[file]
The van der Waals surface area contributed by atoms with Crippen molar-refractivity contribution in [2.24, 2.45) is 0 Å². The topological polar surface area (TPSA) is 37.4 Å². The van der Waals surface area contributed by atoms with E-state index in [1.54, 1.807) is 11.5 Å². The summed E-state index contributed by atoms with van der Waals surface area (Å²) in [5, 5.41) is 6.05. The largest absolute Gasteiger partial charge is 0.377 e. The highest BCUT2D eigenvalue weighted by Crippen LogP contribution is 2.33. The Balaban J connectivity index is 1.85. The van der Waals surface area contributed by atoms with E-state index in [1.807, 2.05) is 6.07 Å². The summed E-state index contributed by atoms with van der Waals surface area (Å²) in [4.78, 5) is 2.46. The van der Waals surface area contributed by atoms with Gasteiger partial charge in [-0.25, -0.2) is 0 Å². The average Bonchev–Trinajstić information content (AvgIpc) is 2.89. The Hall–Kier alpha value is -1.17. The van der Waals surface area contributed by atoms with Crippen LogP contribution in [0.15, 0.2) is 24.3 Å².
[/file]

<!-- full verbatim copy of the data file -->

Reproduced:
The van der Waals surface area contributed by atoms with Crippen molar-refractivity contribution in [2.24, 2.45) is 0 Å². The topological polar surface area (TPSA) is 37.4 Å². The van der Waals surface area contributed by atoms with E-state index in [1.54, 1.807) is 11.5 Å². The summed E-state index contributed by atoms with van der Waals surface area (Å²) in [5, 5.41) is 6.05. The largest absolute Gasteiger partial charge is 0.377 e. The highest BCUT2D eigenvalue weighted by Crippen LogP contribution is 2.33. The Balaban J connectivity index is 1.85. The van der Waals surface area contributed by atoms with E-state index in [1.807, 2.05) is 6.07 Å². The summed E-state index contributed by atoms with van der Waals surface area (Å²) in [4.78, 5) is 2.46. The van der Waals surface area contributed by atoms with Gasteiger partial charge in [-0.25, -0.2) is 0 Å². The average Bonchev–Trinajstić information content (AvgIpc) is 2.89. The Hall–Kier alpha value is -1.17. The van der Waals surface area contributed by atoms with Crippen LogP contribution in [0.15, 0.2) is 24.3 Å².